24. Death Ship
Date: 176-993 Imperial.
Location: 069-526 system (0721), high above orbital plane.
"No lighting. No atmosphere. No AG from the deck plates. And finally no spin. Thanks, missus."
Fish, Maelcum and Sir David were through the aft dorsal airlock which Silea had selected for docking. It gave her the right leverage to cancel the freighter's tumble, using 0.02g attitude thrusts to keep the stress on the coupling within limits. Docking had been "complex" - Luan went green watching the screen as Silea flew a path like a demented ball of string to align the airlocks. They'd sent her off to "get the sickbay ready".
The away team set out to explore the ship, led by Fish who was the best in zero gravity. The entry point was a long way from the bridge, where one would normally expect to find the computer they were after. Silea had offered to shift to another airlock now that the nameless freighter was stable, but the guys seemed to like the idea of an expedition through the hull.
They worked their way in towards the central spine of the ship, expecting to find a corridor running along its length. This upper deck was an accommodation area for crew and perhaps passengers - most freighters took the odd passenger, just as most liners would carry some freight - and it seemed eerily mundane in their helmet lamps. The walls were cream, the carpets pale grey, and the pictures were apparently fixed to the walls because none of them were drifting around. The cabin doors were closed and un-powered, so they ignored them for the time being.
Apart from a couple of frozen/desiccated pot plants, they didn't see any deceased life forms for about nine minutes. The first dead sophont was a little girl, in pyjamas decorated with a cartoon Ursa (or perhaps a bear) playing grav-ball. She was drifting up near the ceiling, with a deflated survival ball1 dangling off her like a translucent silvered shroud.
Maelcum eyed the body neutrally. Fish, who was seeing his first dead child, grabbed a handhold and gasped "shit" over the voice net. Sir David bounced off a couple of walls and came to a rest next to the corpse.
After a long look, he opened a channel to Silea. "Note for the log. We have encountered the body of a human female child, estimated age ten, floating in an emergency life support bag. No signs of rapid decompression or rupture to the bag, it appears the child died of suffocation before the air drained out. Two fingers have snapped off since the body froze. That may have happened when we docked. She doesn't look to be carrying identification. Coordinates from airlock are..." he read off the figures from the inertial locator on his suit cuff.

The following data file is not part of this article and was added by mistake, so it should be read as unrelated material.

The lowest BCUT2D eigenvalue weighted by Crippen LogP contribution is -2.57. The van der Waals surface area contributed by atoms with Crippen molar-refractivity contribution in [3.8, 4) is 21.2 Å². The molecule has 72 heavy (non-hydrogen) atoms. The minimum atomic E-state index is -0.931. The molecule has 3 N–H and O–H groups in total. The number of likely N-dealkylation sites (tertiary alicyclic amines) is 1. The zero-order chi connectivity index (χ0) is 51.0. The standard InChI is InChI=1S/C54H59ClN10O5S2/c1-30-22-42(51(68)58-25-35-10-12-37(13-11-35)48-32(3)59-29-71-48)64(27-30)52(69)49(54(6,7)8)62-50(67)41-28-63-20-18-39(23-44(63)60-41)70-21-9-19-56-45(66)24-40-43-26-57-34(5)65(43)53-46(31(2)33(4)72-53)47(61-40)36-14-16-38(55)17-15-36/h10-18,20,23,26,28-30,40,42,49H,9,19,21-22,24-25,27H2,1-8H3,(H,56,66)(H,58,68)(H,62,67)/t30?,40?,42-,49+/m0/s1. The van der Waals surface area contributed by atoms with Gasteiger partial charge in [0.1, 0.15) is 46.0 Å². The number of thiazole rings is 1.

"I think you might have to open all the doors after all, Fish. But let's go to the bridge, first. We'll see if we can find anything useful there."
They moved on, the Fish not looking quite so graceful now. After a couple of minutes they found the first open cabin door. Inside was a dead woman, again in a deflated survival ball, again the apparent victim of suffocation after her air ran out. There were clothes and toys suitable for a ten year old girl, several with an Ursa motif.
"She doesn't exactly look like a pirate." Sir David sent back another log entry.
"The air in the ball would last longer for a child, right?" asked Maelcum. The others confirmed. So, thought the retired counter-insurgency officer, she stayed here like she was told but when she saw her mother suffocating she opened the door and fled outside. Just like hiding from guerrillas in a burning building. He didn't say anything to the others.
"Alright, let's get to the bridge. Then we'll take stock." Sir David waved them back out of the cabin.
 Ships carry at least one survival ball per passenger in each cabin. They're like big plastic bags. Passengers can step into them and inflate them with the incorporated air cylinder, which lasts about four hours for an adult. They're usually transparent, with a vapour-deposited metallic pattern added to reflect light and radar. Even if they are undamaged, the air will eventually leak out of them by osmosis.